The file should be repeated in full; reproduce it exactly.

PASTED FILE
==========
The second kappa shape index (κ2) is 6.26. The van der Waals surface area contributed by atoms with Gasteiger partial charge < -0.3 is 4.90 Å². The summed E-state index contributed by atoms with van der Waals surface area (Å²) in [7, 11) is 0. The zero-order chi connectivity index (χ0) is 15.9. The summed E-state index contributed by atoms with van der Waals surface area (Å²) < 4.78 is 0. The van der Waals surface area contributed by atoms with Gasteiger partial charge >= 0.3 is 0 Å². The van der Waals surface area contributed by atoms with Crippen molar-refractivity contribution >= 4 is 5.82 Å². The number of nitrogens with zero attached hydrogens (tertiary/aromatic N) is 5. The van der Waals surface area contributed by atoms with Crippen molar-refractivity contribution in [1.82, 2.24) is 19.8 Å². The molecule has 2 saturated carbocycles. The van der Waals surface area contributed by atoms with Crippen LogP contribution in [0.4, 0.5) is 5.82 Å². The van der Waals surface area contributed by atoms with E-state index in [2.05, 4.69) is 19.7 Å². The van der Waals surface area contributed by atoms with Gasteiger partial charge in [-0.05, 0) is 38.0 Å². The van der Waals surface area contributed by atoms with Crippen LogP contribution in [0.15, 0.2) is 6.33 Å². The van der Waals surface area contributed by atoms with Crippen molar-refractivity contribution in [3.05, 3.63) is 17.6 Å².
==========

The second kappa shape index (κ2) is 6.26. The van der Waals surface area contributed by atoms with Gasteiger partial charge < -0.3 is 4.90 Å². The summed E-state index contributed by atoms with van der Waals surface area (Å²) in [7, 11) is 0. The zero-order chi connectivity index (χ0) is 15.9. The summed E-state index contributed by atoms with van der Waals surface area (Å²) < 4.78 is 0. The van der Waals surface area contributed by atoms with Gasteiger partial charge >= 0.3 is 0 Å². The van der Waals surface area contributed by atoms with Crippen molar-refractivity contribution >= 4 is 5.82 Å². The number of nitrogens with zero attached hydrogens (tertiary/aromatic N) is 5. The van der Waals surface area contributed by atoms with Crippen molar-refractivity contribution in [1.82, 2.24) is 19.8 Å². The molecule has 2 saturated carbocycles. The van der Waals surface area contributed by atoms with Crippen LogP contribution in [0.4, 0.5) is 5.82 Å². The van der Waals surface area contributed by atoms with E-state index in [2.05, 4.69) is 19.7 Å². The van der Waals surface area contributed by atoms with Gasteiger partial charge in [-0.05, 0) is 38.0 Å². The van der Waals surface area contributed by atoms with Crippen LogP contribution in [0.15, 0.2) is 6.33 Å². The van der Waals surface area contributed by atoms with Crippen molar-refractivity contribution in [3.05, 3.63) is 17.6 Å².